Shellfish allergy recommendations
The only treatment for shellfish allergy is the exclusion diet and in very sensitive individuals inhalation exposure should be avoided.
Avoid labeled foods of these types:
- Crustaceans: shrimp, prawn, lobster, scampi, European or common lobster, shrimp, crayfish, crabs, barnacles, coral, lobster liver, etc.
- Molluscs (there are three types):
- Bivalves: clams, cockles, tellina, mussels, razor shells, oysters, scallops.
- Univalve molluscs or gastropods: limpets, common periwinkles or winkles, murex or rock snails, abalones.
- Cephalopods: squid, octopus, cuttlefish.
Normally, if you are allergic to one type of shellfish, such as crustaceans, you must avoid foods from the whole family.
Remember that seafood is also part of many other foods (soups, pizzas, paella, frozen crab rolls, salads).
Individuals allergic to shellfish should be careful when eating in restaurants. They should avoid seafood restaurants because of the risk of contamination they are exposed to from contact with fish counters, spatulas, cooking oil, fryers or grills in which fish has been prepared. Furthermore, shellfish protein can be transported by air during preparation and can cause allergic reactions.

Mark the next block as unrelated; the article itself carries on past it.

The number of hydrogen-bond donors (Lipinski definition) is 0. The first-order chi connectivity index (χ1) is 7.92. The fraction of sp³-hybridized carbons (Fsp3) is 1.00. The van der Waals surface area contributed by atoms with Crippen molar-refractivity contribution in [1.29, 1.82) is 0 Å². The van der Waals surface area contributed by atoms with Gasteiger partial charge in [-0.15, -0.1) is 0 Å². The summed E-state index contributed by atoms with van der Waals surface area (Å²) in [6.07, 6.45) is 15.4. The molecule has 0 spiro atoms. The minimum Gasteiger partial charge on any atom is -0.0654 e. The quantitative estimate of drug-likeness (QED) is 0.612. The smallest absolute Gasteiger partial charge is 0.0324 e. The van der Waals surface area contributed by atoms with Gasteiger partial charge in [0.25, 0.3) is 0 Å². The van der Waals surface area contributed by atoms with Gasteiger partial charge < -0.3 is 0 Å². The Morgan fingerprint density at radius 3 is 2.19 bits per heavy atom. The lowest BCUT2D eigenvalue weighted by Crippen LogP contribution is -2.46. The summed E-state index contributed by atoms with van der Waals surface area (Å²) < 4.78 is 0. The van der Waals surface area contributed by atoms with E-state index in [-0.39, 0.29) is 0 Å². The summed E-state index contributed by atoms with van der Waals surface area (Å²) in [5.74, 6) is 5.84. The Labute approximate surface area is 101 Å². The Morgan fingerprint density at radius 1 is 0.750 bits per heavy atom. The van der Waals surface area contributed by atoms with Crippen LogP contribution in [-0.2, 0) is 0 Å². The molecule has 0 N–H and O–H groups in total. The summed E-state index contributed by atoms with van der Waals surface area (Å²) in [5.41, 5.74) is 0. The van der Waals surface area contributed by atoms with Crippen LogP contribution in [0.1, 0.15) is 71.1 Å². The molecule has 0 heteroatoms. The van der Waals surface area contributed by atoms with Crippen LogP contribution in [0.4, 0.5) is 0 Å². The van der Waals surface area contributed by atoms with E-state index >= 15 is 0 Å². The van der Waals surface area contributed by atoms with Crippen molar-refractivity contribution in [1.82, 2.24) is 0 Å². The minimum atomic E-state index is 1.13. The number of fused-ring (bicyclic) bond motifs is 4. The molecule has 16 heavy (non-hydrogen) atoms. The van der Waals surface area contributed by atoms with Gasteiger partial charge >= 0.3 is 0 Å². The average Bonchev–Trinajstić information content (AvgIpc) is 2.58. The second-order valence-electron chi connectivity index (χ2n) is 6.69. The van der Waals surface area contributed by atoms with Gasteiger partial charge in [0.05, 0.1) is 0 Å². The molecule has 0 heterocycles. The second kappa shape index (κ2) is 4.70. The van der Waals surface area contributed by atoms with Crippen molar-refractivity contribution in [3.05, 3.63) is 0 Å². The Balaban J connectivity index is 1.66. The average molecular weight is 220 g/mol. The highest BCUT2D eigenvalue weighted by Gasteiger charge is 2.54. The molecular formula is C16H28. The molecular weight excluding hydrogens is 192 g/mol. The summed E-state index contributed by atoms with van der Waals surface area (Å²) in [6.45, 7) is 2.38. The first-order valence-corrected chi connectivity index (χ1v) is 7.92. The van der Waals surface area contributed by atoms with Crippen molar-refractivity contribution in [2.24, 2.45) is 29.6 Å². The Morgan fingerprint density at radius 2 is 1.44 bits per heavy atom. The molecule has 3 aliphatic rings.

Remember that you should avoid foods that have been fried in oil that has been previously used in cooking seafood, in contact with containers or utensils previously used in the preparation of dishes with seafood, and which have not been washed and rinsed thoroughly.
If the patient is allergic to shellfish, has asthma or urticaria/hives, see if you have exacerbations when cooking seafood at home (even though you do not eat), when in a fishmonger’s, or in a bar / restaurant that is cooking seafood etc. If so, stop buying and cooking seafood at home, and consult your allergist.
It is always recommended to limit consumption of industrial products to the maximum and be careful to read the label.
It is also highly recommended that the allergic person wears a bracelet or identification plate, with clear and conspicuous print, with the type of food allergy and what it specifically is.
It is convenient to carry self-injectable epinephrine and that the patient, family and carers have the necessary training for administration.
Print this page